Author Archives: stewculbard

About stewculbard

I am a retired secondary school teacher of Humanities, having spent a major portion of my working life as a Minister of Religion with the Baptist denomination. I would now describe myself as a secular humanist and a socialist. I am married to Vicky and we have three children - two sons and a married daughter - all of whom are in their thirties. Formerly of Melbourne, Australia, we are all now living in England. My academic studies have been undertaken in Australia, the UK and the USA. I have a doctorate in religious studies from the San Francisco Theological Seminary. In retirement I enjoy reading, listening to classical music and writing. I am a member of Republic, Sea of Faith, Dignity in Dying Campaign and the National Secular Society. As well, I have a subscription to a number of cultural and political associations, including Amnesty International and, as a committed European, The Federal Trust.

Conflicts of interests

The UK is facing a General Election on 12 December. At this election we will choose persons to represent the people as Members of Parliament in the British House of Commons. We choose such persons in the belief that they … Continue reading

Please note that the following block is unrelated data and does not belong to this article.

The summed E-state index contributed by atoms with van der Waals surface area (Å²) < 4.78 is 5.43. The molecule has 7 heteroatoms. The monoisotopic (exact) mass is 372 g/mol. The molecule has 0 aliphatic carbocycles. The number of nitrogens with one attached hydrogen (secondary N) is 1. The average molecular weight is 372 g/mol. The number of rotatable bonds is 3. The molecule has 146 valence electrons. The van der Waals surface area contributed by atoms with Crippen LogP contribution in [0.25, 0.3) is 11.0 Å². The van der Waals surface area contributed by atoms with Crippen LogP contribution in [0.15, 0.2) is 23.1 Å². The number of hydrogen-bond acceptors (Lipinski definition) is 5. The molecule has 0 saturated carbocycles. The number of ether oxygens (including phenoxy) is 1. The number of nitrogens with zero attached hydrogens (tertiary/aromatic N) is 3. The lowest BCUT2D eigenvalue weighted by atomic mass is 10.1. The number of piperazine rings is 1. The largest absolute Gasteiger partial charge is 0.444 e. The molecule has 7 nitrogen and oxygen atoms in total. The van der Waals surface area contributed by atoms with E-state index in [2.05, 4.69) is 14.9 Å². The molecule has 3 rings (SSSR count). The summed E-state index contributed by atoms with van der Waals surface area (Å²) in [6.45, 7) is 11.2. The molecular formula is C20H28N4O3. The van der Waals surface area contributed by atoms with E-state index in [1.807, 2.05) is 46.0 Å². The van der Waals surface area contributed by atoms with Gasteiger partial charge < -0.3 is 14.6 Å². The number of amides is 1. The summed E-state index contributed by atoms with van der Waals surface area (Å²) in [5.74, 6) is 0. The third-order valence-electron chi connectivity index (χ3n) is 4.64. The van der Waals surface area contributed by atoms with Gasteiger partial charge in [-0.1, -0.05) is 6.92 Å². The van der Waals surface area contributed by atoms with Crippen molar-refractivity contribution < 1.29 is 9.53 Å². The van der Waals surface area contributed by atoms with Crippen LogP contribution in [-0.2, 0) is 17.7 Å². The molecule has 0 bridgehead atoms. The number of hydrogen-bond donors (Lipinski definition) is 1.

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Far from over

“We hope to reach again a Europe in which men will be proud to say, ‘I am a European.’ We hope to see a Europe where men of every country will think as much of being a European as of … Continue reading

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Serving a purpose

“Unless secularism’s role in the development of human rights and freedom is well understood, theocrats will be well placed to erode them”. These are the words of the Chief Executive of the National Secular Society (NSS) in the UK, Stephen … Continue reading

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Not what it seems

Tom Mills is a lecturer in Sociology and Policy at Aston University. In his short, but most interesting and quite provocative book, “The BBC: Myth Of A Public Service”, Mills relates the story of an incident in the experience of … Continue reading

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Bones of contention

This writer is not normally interested in what goes on within the Windsor family. A few days ago, however, my attention was caught by an interview with Prince William, the Duke of Cambridge, and what he had to say about … Continue reading

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Ripe for reinvention

“It certainly does need thinking about, but there will be no referendum on the monarchy’s future anytime soon. There was no mention of republicanism in Labour’s 2017 election manifesto and it is hard to envisage the next one being any … Continue reading

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A very british coup

It is probably the most over-used and most misunderstood word, especially in political circles, in the present-day English language of the British people. It is used as if the meaning of the word was clearly and singularly understood by everyone … Continue reading

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